Executive Decision

The College's new CEO is poised to take the reins with both hands.Executive Decision

William T. Thorwarth Jr., MD, FACR, sat down with the ACR Bulletin to discuss his years as ACR’s economics chair, his relationships with other societies, and why he chose to give up clinical practice to become the College’s new chief executive officer.


Q: Is becoming ACR’s new CEO a major change for you?

A: A huge change, and one I have not taken lightly. I have continued to very much enjoy the clinical part of practice, but over the past couple of decades, I have found that my involvement in organized radiology and organized medicine has really been a tremendous source of professional stimulation for me. Serving in the ACR, with my state chapter or at a national level, has increasingly become a highlight of my radiology life. When I first became involved in the economic side of things, back in the mid-1990s, it really sparked my interest in, as my wife called it, “my non-paying second job.” That interest has continued for the past two decades.

Aside from the ACR, having the opportunity to serve in other major organizations, first on the RSNA Research and Education Foundation Board of Trustees and then more recently on the Board of Directors, has given me a global view of our specialty, the profession, where we are, and where we need to be going. So when the opportunity came along to succeed Harvey L. Neiman, it really was too tempting to pass up. Despite the fact that it was going to end my clinical practice, it really looked like a fantastic opportunity to continue the momentum that he’s established, to work with a terrific staff and organization, and hopefully to continue to improve radiology as a specialty and profession.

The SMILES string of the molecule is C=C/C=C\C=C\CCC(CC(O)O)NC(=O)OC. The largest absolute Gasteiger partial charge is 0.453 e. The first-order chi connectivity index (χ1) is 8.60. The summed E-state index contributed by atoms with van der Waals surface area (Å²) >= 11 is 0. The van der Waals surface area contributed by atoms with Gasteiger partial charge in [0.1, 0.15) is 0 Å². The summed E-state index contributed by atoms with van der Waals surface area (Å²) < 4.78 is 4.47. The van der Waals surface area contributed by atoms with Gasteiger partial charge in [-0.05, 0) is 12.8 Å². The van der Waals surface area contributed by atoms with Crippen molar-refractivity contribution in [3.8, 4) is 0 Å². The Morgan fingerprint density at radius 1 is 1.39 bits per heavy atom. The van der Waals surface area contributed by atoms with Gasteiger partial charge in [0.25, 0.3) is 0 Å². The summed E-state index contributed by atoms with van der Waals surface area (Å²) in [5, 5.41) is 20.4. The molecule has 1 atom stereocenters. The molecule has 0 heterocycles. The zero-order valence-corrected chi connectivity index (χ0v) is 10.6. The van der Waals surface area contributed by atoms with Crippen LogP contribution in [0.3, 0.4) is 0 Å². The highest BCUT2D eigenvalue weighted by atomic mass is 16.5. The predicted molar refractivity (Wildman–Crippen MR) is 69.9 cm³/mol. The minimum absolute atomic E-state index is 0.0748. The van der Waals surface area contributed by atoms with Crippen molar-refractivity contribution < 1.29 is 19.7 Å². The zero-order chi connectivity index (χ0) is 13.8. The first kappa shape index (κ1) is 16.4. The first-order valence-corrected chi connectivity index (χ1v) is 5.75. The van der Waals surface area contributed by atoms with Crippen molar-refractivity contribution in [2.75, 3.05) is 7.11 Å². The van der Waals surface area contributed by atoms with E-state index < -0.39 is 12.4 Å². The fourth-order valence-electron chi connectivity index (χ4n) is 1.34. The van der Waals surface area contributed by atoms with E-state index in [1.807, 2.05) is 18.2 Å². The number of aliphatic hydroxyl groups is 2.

Q: When you were chair of the CPT Editorial Panel of the AMA, was the perception of radiology mostly positive or negative?

A: There were people who didn’t understand well enough what we do and how we as a specialty and profession do more than simply perform procedures and interpret imaging studies. I think that we were able — and our current leadership continues to be able — to convey the importance of radiology as a cornerstone in overall quality health care delivery. That’s really an important part of what we need to do, not only within our communities, hospitals, and medical staffs, but also on a larger scale in forums like the AMA House of Delegates.

It’s very important that we don’t operate in a silo. Just as we say we want to convey to other specialties the importance of what we bring, we need to have respect for what they bring as well. That information and respect has to go both ways. Having the opportunity to realize that and get to know leaders in other specialties personally and see how committed they are to the quality of patient care really helps us understand and respect what other specialties bring.

“My involvement in organized radiology and organized medicine has really been a tremendous source of professional stimulation for me.”

Q: As a former chair of the ACR Commission on Economics, what do you think we need to do to mitigate the misconceptions of some policymakers?